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fuggefts very little that is applicable to our particular cafe: it is dedicated to the noble heir of the Townfhend-family, very properly dignified by the Tranflator, with the title of Militia-Tornf bend. He has also, in his preface, bestowed the title of Lord on Captain Hervey and to make amends for that excess of courtefey, he has gone out of his way to difcourfe of one Byng, as if he had no title at all.


VII. A Letter to the University of Cambridge, on a late refignation. By a Gentleman of Oxford. 8vo. 6d. Cooper.

An ironical piece, calculated equally to expose and abuse that learned univerfity, and the noble perfon at the head of it. Tho' publifhed under an Oxford mafk, it very probably belongs to fome Cambridge-bronze, which needed none at all: the little water-gilding affectation of wit and pleafantry it is lacquered over with, is chiefly topical; and if intelligible at Cambridge, will afford little entertainment any where else.

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VIII. A Letter from a Bavarian Officer, in the fervice of the Emprefs-Queen, &c. to his Friend in London: containing a view of the ftate of the empire; together with some reflections on the prefent political turn of affairs in Germany, and the part the English are likely to act on this important occafion. Tranflated from the original German, now in the hands of a Gentleman in London. By Mr. P. M. M. 8vo. 1 s. Morgan.

Here we have another publication under falfe colours; for tho' it must be admitted, that the Author is really an adventurer in the fervice of the Emprefs-Queen, he is no more a Bavarian than a Japanese. All his knowlege is British-all his images are Britifh; and every phrafe he makes ufe of, is British, British, Britifh.The ground of his whole performance is a fuppofition, That we Britons were all of us out of our wits with joy, at his Pruffian Majetty's Gazette-victory over the Auftrians; and that thefe intemperate tranfports of ours were owing either to our love of juftice, in the belief that his Pruffian Majefty had undertaken a juft war; or a felf-concern for our own welfare, in a like belief, that our interefts were linked and interwoven with his. And his endeavours are to fhew, that policy has nothing to do with juftice, and of all political measures, the Pruffian march into Saxony the leaft that his Pruffian Majefty's interefts, and thofe of Britain, had not the leaft connection; and though we might be ferviceable to him in the fhape of fubfidies, he could make us no returns, either by land or fea;-that even the very electorate of Hanover, for whofe fake the fo much boasted treaty of Whitehall was made, was likely to incur all the difficulties and dangers by it, which it was calculated to obviate: And that theEmprefsQueen deferves none of the blame we daily throw upon her, for entering into a concert with the French court; fince the was for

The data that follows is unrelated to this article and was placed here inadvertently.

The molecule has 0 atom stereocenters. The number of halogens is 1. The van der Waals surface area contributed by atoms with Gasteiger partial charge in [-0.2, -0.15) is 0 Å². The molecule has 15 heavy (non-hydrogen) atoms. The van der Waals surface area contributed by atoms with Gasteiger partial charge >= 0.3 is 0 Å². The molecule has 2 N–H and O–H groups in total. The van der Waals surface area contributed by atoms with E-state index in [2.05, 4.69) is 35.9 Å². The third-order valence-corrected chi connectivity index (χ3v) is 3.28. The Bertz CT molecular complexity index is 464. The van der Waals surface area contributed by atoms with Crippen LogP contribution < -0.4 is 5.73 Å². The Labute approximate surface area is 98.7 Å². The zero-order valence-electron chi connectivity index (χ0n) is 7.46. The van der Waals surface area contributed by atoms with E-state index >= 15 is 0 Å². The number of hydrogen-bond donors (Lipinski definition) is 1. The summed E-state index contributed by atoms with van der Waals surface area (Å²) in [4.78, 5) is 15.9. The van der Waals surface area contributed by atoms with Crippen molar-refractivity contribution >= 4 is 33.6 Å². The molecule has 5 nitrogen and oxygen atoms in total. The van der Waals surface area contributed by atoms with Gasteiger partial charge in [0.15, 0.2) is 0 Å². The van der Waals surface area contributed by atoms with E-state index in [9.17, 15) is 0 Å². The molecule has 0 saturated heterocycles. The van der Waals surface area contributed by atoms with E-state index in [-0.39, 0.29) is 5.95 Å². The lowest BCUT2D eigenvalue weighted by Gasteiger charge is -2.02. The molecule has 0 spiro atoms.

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ced into it, for the fake of her own fecurity, by the faid treaty of Whitehall.

IX. A View of the Manner in which Trade and Civil Liberty Support each other. Being one of the two differtations on that fubject, which obtained the prizes at Cambridge in 1755, then firft inftituted by the Right Hon. Lord Viscount Towns hend; read before the Univerfity June 17, by William Hazeland, M. A. Schoolmafter at Tottenham-Highcrofs, in Middlefex. 4to. Is. Beecroft.

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A very fenfible, fpirited, manly performance.

X. The Voice of the People; a collection of Addreffes to his Majefty, and Inftructions to Members of Parliament, by their Conftituents, upon the unfuccefsful management of the prefent war, both by land and fea, and the eftablishment of a national Militia, &c. &c. 8vo. Is. Payne.

To this Collection, the Editor has prefixed a well-written preface, in defence of the addreffes, and (with the ingenious Author of the Confiderations) to prove them conftitutional, decent, and neceffary.

See Review for November,

P. 518.

XI. Bungiana; or, An Affemblage of What-d’ye-call-'ems, in profe and verfe, that have occafionally appeared, relative to the conduct of a certain naval Commander. Now firft collected, in order to perpetuate the memory of his wonderful atchievements. 8vo. 6d. Doughty.

Gleaned from the firft overflowings of the News-papers, against Admiral Byng.

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XII: A Collection of feveral Pamphlets, very little known; Tome fuppreffed letters, and fundry detached pieces, published in the daily papers, &c. relative to the cafe of Admiral Byng. 8vo. I s. 6d. Lacy, to no DES DA This is a collection of pieces in favour of Mr. Byng, and is published as a counterpoise to Bungiana; the preceding article.

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XIII. Some Reafons for believing fundry letters and papers, afcribed, in three late publications, to Admiral Byng, not only fpurious, but also an infidious attempt to prejudice the Admiral's character. 8vo. rs. Doughty.

The above title apparently indicates an ironical performance. The pamphlet is by no means the most contemptible of those that have appeared against the Admiral.


XIV. The Fall of Man: An Enquiry into the nature of that event, and how far the pofterity of Adam are involved

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in the guilt of his tranfgreffion. Addreffed to all, but particularly Preachers, who embrace the doctrine of original fin. By Anthony Fothergill, a Hufbandman in the county of Weftmoreland. 8vo. I s. Payne. Usigne's